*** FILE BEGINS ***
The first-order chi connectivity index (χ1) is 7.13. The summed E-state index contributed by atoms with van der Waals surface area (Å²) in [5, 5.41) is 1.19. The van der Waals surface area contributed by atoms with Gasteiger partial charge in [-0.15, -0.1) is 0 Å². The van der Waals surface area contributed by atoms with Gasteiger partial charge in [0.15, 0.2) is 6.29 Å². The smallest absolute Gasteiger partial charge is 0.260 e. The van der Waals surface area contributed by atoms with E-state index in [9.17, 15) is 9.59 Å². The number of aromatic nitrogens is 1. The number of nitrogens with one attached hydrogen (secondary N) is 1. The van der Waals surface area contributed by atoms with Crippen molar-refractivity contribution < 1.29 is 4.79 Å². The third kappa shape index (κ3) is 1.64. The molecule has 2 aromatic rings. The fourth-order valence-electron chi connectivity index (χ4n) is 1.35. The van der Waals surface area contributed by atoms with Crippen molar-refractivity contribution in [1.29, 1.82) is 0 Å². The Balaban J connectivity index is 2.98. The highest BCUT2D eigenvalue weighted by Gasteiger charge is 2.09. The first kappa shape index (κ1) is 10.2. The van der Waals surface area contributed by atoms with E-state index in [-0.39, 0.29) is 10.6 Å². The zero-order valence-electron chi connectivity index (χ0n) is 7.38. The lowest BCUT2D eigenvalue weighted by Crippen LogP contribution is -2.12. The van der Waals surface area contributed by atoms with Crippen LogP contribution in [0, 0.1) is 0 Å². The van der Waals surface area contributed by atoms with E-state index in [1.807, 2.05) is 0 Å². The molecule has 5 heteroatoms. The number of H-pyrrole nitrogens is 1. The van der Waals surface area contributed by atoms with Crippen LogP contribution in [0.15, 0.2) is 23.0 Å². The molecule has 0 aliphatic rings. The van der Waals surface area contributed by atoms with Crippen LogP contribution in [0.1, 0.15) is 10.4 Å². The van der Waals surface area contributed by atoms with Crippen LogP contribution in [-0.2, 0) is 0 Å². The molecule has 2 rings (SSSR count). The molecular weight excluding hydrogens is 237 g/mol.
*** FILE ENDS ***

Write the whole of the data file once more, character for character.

The first-order chi connectivity index (χ1) is 7.13. The summed E-state index contributed by atoms with van der Waals surface area (Å²) in [5, 5.41) is 1.19. The van der Waals surface area contributed by atoms with Gasteiger partial charge in [-0.15, -0.1) is 0 Å². The van der Waals surface area contributed by atoms with Gasteiger partial charge in [0.15, 0.2) is 6.29 Å². The smallest absolute Gasteiger partial charge is 0.260 e. The van der Waals surface area contributed by atoms with E-state index in [9.17, 15) is 9.59 Å². The number of aromatic nitrogens is 1. The number of nitrogens with one attached hydrogen (secondary N) is 1. The van der Waals surface area contributed by atoms with Crippen molar-refractivity contribution < 1.29 is 4.79 Å². The third kappa shape index (κ3) is 1.64. The molecule has 2 aromatic rings. The fourth-order valence-electron chi connectivity index (χ4n) is 1.35. The van der Waals surface area contributed by atoms with Crippen molar-refractivity contribution in [1.29, 1.82) is 0 Å². The Balaban J connectivity index is 2.98. The highest BCUT2D eigenvalue weighted by Gasteiger charge is 2.09. The first kappa shape index (κ1) is 10.2. The van der Waals surface area contributed by atoms with E-state index in [-0.39, 0.29) is 10.6 Å². The zero-order valence-electron chi connectivity index (χ0n) is 7.38. The lowest BCUT2D eigenvalue weighted by Crippen LogP contribution is -2.12. The van der Waals surface area contributed by atoms with Crippen LogP contribution in [0, 0.1) is 0 Å². The van der Waals surface area contributed by atoms with E-state index in [1.807, 2.05) is 0 Å². The molecule has 5 heteroatoms. The number of H-pyrrole nitrogens is 1. The van der Waals surface area contributed by atoms with Crippen LogP contribution in [0.15, 0.2) is 23.0 Å². The molecule has 0 aliphatic rings. The van der Waals surface area contributed by atoms with Crippen LogP contribution in [0.1, 0.15) is 10.4 Å². The van der Waals surface area contributed by atoms with Crippen LogP contribution in [-0.2, 0) is 0 Å². The molecule has 2 rings (SSSR count). The molecular weight excluding hydrogens is 237 g/mol.